Dr. Clarke’s book offers an excellent overview of the roles, tasks and missions of militaries in the United States, Western Europe and beyond. He systematically lists what roles military forces may take in the future and the capabilities needed to fulfill these roles. He discusses the pros and cons of deploying and employing military forces at home and abroad.
The book is no recipe for the future use of military forces, but offers a variety of options, especially in the DSCA field. Precise and well-structured descriptions of DSCA missions provide guidelines for the employment of military forces in the clear understanding that each nation has to decide which option is appropriate and how military roles have to be adapted to national needs.
While Dr. Clarke, a U.S. citizen, provides a more or less U.S. point of view, I would like to offer European, and more specifically German, considerations.
Societies that have endured former governments using militaries as tools to suppress citizens will have major problems accepting fully equipped soldiers in the streets taking over law enforcement roles. The same is true if military surveillance is used domestically. Populations should never reach the conclusion that their governments are using military forces against them.
European societies hold strong feelings that crises cannot be solved by military operations alone. Maybe that is one reason why Europeans prefer diplomatic, economic or social approaches to crisis management. Though often indispensable in the early stages of a crisis, the use of military force is only one tool.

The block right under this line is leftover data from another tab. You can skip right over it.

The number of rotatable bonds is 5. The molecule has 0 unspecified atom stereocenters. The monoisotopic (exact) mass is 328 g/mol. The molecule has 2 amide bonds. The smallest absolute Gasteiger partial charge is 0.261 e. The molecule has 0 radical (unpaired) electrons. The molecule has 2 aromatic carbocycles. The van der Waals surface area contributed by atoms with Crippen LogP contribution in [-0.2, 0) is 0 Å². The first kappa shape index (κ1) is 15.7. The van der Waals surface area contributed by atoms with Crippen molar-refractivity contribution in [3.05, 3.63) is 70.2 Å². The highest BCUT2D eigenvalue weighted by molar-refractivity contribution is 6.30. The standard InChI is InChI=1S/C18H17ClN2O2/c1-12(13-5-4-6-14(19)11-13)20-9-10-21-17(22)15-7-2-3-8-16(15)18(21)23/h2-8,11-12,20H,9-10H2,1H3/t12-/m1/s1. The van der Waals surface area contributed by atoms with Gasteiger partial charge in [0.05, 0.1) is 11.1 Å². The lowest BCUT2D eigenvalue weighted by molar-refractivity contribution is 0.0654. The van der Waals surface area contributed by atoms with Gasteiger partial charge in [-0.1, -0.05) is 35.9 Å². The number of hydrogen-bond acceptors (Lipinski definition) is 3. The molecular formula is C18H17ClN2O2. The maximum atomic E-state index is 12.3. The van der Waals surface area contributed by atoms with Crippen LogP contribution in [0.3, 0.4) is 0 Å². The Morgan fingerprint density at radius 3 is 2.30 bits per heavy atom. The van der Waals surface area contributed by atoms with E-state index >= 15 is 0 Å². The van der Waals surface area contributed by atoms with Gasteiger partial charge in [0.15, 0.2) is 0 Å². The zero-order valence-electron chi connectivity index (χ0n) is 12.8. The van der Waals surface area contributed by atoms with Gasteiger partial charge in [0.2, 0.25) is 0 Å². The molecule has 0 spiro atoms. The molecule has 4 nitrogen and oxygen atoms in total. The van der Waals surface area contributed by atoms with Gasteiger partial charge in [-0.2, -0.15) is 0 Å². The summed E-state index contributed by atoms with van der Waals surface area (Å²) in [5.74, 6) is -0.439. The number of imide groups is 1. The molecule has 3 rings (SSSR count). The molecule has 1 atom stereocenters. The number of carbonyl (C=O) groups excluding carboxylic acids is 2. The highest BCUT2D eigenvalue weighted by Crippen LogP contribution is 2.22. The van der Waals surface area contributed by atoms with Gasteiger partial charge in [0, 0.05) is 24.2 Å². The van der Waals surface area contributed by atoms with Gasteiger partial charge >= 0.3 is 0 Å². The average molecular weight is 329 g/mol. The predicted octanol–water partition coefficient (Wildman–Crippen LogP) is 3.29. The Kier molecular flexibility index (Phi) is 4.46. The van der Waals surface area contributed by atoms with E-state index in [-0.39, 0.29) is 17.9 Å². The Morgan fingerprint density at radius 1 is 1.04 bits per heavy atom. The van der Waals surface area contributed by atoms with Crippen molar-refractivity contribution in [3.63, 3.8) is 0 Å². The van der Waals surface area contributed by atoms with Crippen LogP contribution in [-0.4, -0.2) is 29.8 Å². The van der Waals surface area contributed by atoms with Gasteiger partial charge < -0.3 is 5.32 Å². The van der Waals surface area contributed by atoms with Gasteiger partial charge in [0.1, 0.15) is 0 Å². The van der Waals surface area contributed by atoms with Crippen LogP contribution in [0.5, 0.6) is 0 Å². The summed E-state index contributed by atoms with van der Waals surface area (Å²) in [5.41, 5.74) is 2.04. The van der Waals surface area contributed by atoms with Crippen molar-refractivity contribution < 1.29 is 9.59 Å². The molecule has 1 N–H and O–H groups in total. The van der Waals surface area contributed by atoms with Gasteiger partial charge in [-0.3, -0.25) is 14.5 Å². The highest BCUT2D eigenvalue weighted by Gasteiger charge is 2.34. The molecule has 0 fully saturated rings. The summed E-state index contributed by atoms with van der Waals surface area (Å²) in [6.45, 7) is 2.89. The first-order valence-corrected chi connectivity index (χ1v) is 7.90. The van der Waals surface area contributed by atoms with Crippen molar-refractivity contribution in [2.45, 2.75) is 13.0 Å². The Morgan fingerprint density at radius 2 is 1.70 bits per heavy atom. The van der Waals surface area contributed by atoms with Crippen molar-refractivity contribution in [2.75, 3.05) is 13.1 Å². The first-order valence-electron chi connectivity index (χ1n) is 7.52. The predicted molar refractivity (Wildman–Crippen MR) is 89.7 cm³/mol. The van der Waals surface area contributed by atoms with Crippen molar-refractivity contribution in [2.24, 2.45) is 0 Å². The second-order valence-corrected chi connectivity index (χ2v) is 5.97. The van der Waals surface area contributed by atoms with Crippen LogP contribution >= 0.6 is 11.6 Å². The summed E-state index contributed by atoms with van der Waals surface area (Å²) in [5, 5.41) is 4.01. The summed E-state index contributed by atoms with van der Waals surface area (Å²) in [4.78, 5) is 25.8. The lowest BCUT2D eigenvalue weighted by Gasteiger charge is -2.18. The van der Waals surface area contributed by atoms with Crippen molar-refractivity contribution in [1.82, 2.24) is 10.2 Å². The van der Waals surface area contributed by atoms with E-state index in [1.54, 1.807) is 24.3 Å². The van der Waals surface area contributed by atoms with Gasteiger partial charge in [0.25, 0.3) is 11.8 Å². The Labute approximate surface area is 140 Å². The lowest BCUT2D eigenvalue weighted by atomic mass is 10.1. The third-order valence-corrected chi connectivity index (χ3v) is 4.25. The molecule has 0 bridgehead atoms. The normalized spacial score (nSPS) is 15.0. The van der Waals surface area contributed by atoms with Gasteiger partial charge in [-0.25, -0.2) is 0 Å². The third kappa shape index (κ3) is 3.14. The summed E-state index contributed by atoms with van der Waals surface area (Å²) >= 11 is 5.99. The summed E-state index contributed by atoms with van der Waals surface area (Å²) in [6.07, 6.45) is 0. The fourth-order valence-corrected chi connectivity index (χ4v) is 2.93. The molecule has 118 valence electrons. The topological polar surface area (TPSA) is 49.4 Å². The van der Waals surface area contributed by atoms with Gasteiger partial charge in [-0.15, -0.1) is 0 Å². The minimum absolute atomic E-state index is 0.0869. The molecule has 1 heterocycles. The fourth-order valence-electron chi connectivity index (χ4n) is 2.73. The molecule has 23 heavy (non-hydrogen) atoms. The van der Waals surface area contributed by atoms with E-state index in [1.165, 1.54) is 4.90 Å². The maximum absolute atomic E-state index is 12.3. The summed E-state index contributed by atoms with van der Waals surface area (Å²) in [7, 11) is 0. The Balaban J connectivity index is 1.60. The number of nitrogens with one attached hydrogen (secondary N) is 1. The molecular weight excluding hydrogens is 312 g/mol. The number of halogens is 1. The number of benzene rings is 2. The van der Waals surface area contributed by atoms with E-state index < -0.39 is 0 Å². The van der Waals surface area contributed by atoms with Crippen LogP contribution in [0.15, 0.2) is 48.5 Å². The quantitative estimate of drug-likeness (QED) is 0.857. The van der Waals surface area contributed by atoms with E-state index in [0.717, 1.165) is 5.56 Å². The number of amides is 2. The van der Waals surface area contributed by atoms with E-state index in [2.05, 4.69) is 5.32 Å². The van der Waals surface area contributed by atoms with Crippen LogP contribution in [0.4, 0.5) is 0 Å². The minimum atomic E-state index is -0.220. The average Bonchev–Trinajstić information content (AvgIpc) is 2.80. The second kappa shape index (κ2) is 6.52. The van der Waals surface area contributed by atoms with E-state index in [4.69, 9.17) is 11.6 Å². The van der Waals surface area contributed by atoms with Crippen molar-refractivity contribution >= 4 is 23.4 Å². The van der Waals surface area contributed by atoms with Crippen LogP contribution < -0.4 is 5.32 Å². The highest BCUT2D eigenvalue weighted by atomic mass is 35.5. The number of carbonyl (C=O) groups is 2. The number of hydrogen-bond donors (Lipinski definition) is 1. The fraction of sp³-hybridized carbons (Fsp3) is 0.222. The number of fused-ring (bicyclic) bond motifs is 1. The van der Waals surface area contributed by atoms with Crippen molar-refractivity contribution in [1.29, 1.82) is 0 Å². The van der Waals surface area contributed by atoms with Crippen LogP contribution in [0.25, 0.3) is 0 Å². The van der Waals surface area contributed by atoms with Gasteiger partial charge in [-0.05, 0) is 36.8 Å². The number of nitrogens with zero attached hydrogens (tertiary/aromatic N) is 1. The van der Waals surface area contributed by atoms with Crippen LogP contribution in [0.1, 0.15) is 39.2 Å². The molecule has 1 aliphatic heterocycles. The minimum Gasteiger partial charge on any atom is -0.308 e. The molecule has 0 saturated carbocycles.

As Dr. Clarke explains, military forces have many capabilities qualifying them as first responders at major accidents and disasters. Whenever other responders are no longer capable of handling a situation, military forces, with their short reaction times, may step in. Many nations have clear regulations and procedures about the role and status of military forces in this field.
Involving military forces in long term consequence management may cause different problems. First, as Dr. Clarke states, military forces are not trained and equipped for consequence management, and being involved there makes them unavailable for their main tasks.
One also must consider that military forces doing consequence management take away jobs and income from civil enterprises/organizations. An increased military role might easily result in massive protests, including from unions.
Dr. Clarke correctly states that “… military should avoid any engagement that goes beyond its statuary or customary role that is not of an emergency nature or that does not require a unique capability that only the military possesses. … In sum, the military should be called upon when other options have failed or are not available, in circumstances that are clearly not of routine nature.”
This book is a must-read for political decision-makers and/or their advisors who are in charge of the deployment and employment of military forces, both internally and externally. It may serve as a foundation in this field and a starting point for discussions in the never-ending transformation of military forces.